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Superheroes, legally speaking

Superheroes, legally speaking

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I haven’t seen it yet, but “The Avengers” had the biggest opening weekend ever. Comic book fans have been looking forward to seeing some of their favorite superheroes come to life on the big screen. A couple of lawyer bloggers have found a way to meld their comic book love with their day jobs. The Law and the Multiverse and Superhero Law are blogs written by attorneys that explore the legal issues surrounding characters within the superhero comic book universe.

Take S.H.I.E.L.D. for example, the shadowy government agency that appears to have its nose in a variety of superheroes’ business and in saving the world in general. The organization’s status within international law is explored by the Multiverse, which finds SHIELD is inconsistently depicted as either a U.S. or a United Nations entity. If it’s a U.N. organization then, “every single deployment would require the authorization of the member states, so the potential scope of authority in each engagement is likely to be very limited.”

On the other hand, if SHIELD is an American entity that “clears up a lot of problems, like the question of why it can exist in the first place, and it doesn’t necessarily introduce any new problems that aren’t already in play in the real world.” We’ve got SEAL Team 6 doing what SHIELD does anyway. So, maybe the comic book world isn’t so far-fetched.

In the case of The Incredible Hulk, the Multiverse finds that although Bruce Banner probably wouldn’t have an action against the government for his health problems, “depending on the nature of Banner’s employment, either the Federal Employee Compensation Act, the federal equivalent of workers’ compensation, or the Veterans Affairs Administration would provide compensation for his injuries, as he sustained them while executing his duties as a government employee.” I suppose a similar analysis would apply to Captain America.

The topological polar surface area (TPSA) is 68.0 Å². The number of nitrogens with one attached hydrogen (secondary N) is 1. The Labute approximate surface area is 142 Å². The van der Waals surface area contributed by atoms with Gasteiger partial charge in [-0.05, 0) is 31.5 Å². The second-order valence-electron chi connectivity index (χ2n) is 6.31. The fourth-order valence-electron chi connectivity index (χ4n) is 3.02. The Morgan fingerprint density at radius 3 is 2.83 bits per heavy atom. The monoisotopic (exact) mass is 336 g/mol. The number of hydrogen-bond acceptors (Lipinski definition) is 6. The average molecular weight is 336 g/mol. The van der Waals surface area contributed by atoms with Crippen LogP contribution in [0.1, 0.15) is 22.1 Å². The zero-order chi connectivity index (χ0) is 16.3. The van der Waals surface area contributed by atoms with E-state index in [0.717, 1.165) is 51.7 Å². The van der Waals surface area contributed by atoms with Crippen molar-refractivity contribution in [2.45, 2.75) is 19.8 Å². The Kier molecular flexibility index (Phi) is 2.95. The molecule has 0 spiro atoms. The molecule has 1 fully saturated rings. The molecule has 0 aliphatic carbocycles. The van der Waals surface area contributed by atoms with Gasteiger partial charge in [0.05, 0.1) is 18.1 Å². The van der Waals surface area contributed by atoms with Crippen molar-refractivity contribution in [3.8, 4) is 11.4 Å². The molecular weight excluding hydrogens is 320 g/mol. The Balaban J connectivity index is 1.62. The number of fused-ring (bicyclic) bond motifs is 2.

Superhero Law focuses more on the intellectual property issues of the Hulk and other superheroes endowed with powers as a result of scientific experiments. It finds that “the process by which a human could be endowed with near limitless strength or power over time and space, respectively, could be patented.”

Within the workplace, the blog’s analysis finds that in “most situations where an employee makes a discovery at work, the fruits of that discovery belong to the employer” and that in other states “many employers draft employment agreements that transfer rights in discoveries to the employer.” The blog concludes the Army could get a patent for “Hulks.” (Superhero Law seems more corporate focused than the Multiverse.)

Regarding the “gadget” superheroes, those mere mortals with superhuman bank accounts, the Multiverse also explores their legal issues. The blog finds that “just about everything in one of Iron Man’s suits is going to find its way” on the restrictions list of the International Traffic in Arms Regulations “from the armor itself down to the micro-controllers in the servo motors.”

The blog concludes that the real-world legal system doesn’t quite “sync up” with the comic book world as it is “unlikely that the federal government would either 1) decide to scale back arms control laws when faced with gadget-based superheroes or 2) decide to give those superheroes a pass, especially if they wouldn’t share.”

Anyways, these are issues for legal and comic book nerds alike to explore on their own time, but let us know what you think of the movie. I’m going to wait until the crowds die down.

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